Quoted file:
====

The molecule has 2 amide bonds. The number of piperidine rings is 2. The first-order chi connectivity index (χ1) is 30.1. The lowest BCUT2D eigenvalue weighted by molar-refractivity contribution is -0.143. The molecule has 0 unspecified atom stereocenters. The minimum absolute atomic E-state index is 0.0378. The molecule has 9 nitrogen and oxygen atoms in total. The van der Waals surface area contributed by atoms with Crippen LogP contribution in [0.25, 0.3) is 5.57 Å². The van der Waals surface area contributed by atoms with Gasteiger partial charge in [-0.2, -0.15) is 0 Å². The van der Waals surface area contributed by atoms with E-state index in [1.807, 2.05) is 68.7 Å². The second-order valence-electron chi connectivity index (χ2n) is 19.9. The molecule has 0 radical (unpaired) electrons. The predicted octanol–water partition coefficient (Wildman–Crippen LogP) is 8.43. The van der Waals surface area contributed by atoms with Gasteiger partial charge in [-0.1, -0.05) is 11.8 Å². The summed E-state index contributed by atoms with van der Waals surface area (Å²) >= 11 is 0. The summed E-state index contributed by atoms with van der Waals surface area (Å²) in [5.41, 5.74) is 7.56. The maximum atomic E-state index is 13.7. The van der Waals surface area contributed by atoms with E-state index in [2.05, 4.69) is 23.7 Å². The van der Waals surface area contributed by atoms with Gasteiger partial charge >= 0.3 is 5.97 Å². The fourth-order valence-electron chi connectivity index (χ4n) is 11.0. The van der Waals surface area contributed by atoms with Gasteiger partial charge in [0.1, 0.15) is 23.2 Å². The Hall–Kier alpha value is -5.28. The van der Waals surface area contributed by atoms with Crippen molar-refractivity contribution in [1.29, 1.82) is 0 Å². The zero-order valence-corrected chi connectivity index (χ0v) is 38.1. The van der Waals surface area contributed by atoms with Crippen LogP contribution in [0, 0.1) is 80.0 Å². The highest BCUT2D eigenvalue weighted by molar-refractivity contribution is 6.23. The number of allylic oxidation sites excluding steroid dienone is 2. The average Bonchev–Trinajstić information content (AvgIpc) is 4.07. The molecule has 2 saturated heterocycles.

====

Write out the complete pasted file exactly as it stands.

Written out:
The molecule has 2 amide bonds. The number of piperidine rings is 2. The first-order chi connectivity index (χ1) is 30.1. The lowest BCUT2D eigenvalue weighted by molar-refractivity contribution is -0.143. The molecule has 0 unspecified atom stereocenters. The minimum absolute atomic E-state index is 0.0378. The molecule has 9 nitrogen and oxygen atoms in total. The van der Waals surface area contributed by atoms with Crippen LogP contribution in [0.25, 0.3) is 5.57 Å². The van der Waals surface area contributed by atoms with Gasteiger partial charge in [-0.2, -0.15) is 0 Å². The van der Waals surface area contributed by atoms with E-state index in [1.807, 2.05) is 68.7 Å². The second-order valence-electron chi connectivity index (χ2n) is 19.9. The molecule has 0 radical (unpaired) electrons. The predicted octanol–water partition coefficient (Wildman–Crippen LogP) is 8.43. The van der Waals surface area contributed by atoms with Gasteiger partial charge in [-0.1, -0.05) is 11.8 Å². The summed E-state index contributed by atoms with van der Waals surface area (Å²) >= 11 is 0. The summed E-state index contributed by atoms with van der Waals surface area (Å²) in [5.41, 5.74) is 7.56. The maximum atomic E-state index is 13.7. The van der Waals surface area contributed by atoms with E-state index in [2.05, 4.69) is 23.7 Å². The van der Waals surface area contributed by atoms with Gasteiger partial charge >= 0.3 is 5.97 Å². The fourth-order valence-electron chi connectivity index (χ4n) is 11.0. The van der Waals surface area contributed by atoms with Gasteiger partial charge in [0.1, 0.15) is 23.2 Å². The Hall–Kier alpha value is -5.28. The van der Waals surface area contributed by atoms with Crippen molar-refractivity contribution in [1.29, 1.82) is 0 Å². The zero-order valence-corrected chi connectivity index (χ0v) is 38.1. The van der Waals surface area contributed by atoms with Crippen LogP contribution in [0, 0.1) is 80.0 Å². The highest BCUT2D eigenvalue weighted by molar-refractivity contribution is 6.23. The number of allylic oxidation sites excluding steroid dienone is 2. The average Bonchev–Trinajstić information content (AvgIpc) is 4.07. The molecule has 2 saturated heterocycles.